“It’s cool to see everyone work together to help prevent this,” she said. “Initially I was concerned about how fast the vaccine came out. But I read the science, and so much of the lag is because of funding. And I took comfort knowing this is for the benefit of everyone. I'm very excited.”

Among the last Public Health employees to get a vaccine Tuesday was Communicable Disease Director Kim Toevs. Like Tanga, she looked back on a weighty year that demanded so much.

Communicable Disease Services Director Kim Toevs was among the first on Jan. 5 to get her COVID-19 vaccine.
“It has been some of the most important work I’ve had to do. It has felt meaningful. It’s been exhausting,” she said as she oversaw the operation Tuesday morning. “The burden of decision-making felt very heavy, weighing those tradeoffs. I’m not someone who cries a lot, but I cried a few times a week, especially those first months. Sometimes because I thought, ‘I can’t keep this up.’ Or other times because I’m in this very visible leadership role and I had to be calm, decisive, reassuring.”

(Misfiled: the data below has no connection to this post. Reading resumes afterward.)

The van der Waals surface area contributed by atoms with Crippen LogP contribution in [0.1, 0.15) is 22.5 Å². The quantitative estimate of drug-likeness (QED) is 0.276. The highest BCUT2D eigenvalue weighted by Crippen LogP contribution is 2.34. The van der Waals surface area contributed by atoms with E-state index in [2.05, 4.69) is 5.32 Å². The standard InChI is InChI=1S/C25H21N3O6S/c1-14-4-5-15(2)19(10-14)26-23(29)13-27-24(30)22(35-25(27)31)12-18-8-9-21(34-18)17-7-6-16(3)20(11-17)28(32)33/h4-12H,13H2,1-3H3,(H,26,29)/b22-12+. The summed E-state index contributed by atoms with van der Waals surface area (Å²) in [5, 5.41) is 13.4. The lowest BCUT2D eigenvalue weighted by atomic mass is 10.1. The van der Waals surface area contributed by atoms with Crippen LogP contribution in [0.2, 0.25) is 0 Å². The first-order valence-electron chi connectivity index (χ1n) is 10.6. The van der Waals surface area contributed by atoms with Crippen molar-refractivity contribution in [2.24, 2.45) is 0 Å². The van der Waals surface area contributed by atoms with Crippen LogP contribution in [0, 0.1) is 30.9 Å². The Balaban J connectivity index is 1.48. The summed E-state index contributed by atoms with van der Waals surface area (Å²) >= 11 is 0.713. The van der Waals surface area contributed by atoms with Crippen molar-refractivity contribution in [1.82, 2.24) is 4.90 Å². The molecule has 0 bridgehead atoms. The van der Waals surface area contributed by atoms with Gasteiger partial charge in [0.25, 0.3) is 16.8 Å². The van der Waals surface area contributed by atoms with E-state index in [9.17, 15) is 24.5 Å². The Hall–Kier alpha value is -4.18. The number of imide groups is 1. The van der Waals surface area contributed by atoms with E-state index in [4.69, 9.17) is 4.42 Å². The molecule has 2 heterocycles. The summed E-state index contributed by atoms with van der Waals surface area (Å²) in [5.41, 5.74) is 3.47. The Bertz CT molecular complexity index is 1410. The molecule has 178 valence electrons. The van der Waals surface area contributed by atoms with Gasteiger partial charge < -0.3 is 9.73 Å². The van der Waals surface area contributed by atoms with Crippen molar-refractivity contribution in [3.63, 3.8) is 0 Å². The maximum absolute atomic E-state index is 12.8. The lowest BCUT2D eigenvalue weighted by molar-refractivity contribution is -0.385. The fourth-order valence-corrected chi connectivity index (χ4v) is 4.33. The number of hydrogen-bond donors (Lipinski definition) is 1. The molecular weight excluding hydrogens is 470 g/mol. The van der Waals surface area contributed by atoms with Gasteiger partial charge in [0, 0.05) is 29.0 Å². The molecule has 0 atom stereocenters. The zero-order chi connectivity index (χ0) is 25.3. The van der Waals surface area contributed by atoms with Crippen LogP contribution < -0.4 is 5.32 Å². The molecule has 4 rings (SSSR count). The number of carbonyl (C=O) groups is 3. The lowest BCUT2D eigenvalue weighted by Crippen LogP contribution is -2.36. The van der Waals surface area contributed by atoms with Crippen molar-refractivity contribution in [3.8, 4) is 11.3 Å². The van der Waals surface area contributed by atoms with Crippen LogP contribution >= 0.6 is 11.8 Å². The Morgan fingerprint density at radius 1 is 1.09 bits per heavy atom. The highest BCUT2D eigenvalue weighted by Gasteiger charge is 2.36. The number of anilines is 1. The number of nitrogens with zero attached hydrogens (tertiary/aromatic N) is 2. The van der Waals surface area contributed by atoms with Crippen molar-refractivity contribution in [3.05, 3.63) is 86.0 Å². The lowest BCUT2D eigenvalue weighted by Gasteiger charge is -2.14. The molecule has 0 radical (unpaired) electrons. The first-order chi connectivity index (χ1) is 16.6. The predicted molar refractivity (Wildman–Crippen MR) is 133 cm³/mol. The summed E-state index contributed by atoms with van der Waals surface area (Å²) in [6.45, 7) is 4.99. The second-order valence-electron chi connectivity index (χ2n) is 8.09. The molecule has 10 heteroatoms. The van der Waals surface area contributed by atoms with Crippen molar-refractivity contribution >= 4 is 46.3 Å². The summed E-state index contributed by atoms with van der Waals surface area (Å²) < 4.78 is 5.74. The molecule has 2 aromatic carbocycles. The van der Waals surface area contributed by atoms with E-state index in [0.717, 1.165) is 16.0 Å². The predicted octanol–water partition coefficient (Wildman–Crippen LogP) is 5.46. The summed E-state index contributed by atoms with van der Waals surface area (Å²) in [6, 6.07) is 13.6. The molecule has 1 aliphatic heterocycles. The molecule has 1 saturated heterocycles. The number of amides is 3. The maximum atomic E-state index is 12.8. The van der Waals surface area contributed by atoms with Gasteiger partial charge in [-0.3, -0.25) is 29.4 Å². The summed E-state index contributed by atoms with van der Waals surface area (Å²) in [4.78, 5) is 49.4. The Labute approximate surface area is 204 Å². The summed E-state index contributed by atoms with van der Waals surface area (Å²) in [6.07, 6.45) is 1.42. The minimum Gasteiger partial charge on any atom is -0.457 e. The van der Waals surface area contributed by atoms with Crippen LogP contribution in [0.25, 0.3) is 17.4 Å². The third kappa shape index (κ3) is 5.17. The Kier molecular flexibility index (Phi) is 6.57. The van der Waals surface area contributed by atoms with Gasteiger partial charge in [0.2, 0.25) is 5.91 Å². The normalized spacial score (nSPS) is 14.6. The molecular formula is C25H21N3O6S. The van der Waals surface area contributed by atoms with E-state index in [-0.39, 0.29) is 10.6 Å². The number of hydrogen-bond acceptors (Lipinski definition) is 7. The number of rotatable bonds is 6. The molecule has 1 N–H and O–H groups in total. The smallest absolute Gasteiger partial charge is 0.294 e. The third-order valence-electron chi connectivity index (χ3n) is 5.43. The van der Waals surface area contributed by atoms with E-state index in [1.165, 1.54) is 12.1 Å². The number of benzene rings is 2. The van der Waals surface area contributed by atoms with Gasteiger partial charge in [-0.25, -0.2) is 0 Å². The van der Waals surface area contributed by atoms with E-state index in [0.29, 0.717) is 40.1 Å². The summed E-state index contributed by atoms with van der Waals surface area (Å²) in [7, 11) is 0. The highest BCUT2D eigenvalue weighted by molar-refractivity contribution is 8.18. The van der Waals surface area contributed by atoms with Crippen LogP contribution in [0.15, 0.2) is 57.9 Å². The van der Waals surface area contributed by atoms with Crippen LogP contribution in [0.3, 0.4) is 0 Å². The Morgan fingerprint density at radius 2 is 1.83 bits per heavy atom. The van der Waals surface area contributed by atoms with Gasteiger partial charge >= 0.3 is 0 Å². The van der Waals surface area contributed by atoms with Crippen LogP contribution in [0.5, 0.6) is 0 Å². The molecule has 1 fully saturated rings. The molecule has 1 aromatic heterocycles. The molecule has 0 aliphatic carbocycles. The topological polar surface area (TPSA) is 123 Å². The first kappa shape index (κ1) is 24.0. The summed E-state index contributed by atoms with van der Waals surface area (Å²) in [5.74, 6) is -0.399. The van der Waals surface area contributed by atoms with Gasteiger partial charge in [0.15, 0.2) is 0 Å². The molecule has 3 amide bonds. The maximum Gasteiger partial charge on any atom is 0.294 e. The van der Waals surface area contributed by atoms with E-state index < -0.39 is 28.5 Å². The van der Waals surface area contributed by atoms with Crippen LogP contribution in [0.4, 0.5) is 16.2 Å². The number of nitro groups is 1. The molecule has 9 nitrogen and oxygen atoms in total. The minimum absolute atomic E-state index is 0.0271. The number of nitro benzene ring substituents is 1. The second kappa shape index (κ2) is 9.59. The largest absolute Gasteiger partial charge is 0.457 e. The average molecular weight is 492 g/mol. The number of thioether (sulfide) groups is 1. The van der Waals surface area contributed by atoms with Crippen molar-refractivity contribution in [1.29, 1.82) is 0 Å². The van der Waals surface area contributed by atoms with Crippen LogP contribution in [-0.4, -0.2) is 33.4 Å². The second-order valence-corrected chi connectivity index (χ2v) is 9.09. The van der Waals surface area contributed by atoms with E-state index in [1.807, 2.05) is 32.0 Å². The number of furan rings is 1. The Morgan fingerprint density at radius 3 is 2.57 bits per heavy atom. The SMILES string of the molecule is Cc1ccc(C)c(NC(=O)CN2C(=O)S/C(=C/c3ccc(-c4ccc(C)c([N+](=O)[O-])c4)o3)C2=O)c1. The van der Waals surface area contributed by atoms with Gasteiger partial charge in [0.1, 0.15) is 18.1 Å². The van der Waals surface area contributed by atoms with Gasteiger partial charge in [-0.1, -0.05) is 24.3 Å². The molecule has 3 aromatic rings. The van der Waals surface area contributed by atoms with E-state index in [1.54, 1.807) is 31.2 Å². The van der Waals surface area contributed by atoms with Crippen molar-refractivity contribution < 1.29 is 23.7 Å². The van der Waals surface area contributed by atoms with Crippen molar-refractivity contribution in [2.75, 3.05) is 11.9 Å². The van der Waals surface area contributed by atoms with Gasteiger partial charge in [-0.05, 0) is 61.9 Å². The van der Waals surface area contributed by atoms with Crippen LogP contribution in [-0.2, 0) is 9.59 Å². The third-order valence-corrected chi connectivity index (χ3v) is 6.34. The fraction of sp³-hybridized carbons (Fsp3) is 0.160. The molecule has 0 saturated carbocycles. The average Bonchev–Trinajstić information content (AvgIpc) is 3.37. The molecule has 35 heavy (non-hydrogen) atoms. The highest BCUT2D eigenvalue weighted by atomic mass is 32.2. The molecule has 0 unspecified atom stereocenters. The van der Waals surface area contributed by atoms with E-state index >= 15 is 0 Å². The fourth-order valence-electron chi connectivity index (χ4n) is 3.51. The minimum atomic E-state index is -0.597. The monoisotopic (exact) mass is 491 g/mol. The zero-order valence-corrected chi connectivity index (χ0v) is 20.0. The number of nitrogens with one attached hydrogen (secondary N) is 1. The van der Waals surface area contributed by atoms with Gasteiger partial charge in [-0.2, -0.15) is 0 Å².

The vaccine is not a silver bullet. People cannot let down their guard. But Toevs said the vaccine is a very tangible part of the solution. 

“I come from prevention and a lot of our prevention has been sharing information, and it has been up to other people to take action, to wear masks, to manage their social interactions,” she said. “This feels closer. I’m excited by how effective this could be, at least for the person who gets the vaccine.”

There are still unanswered questions about the vaccine: how long it will protect a person, whether a vaccinated person can still pass on the virus, and how many people need the vaccine to reach a community level of protection. 

This vaccine doesn’t hint at a return to normalcy, but perhaps we’ll look back and recognize this moment as pivotal.

“I hope so,” she said.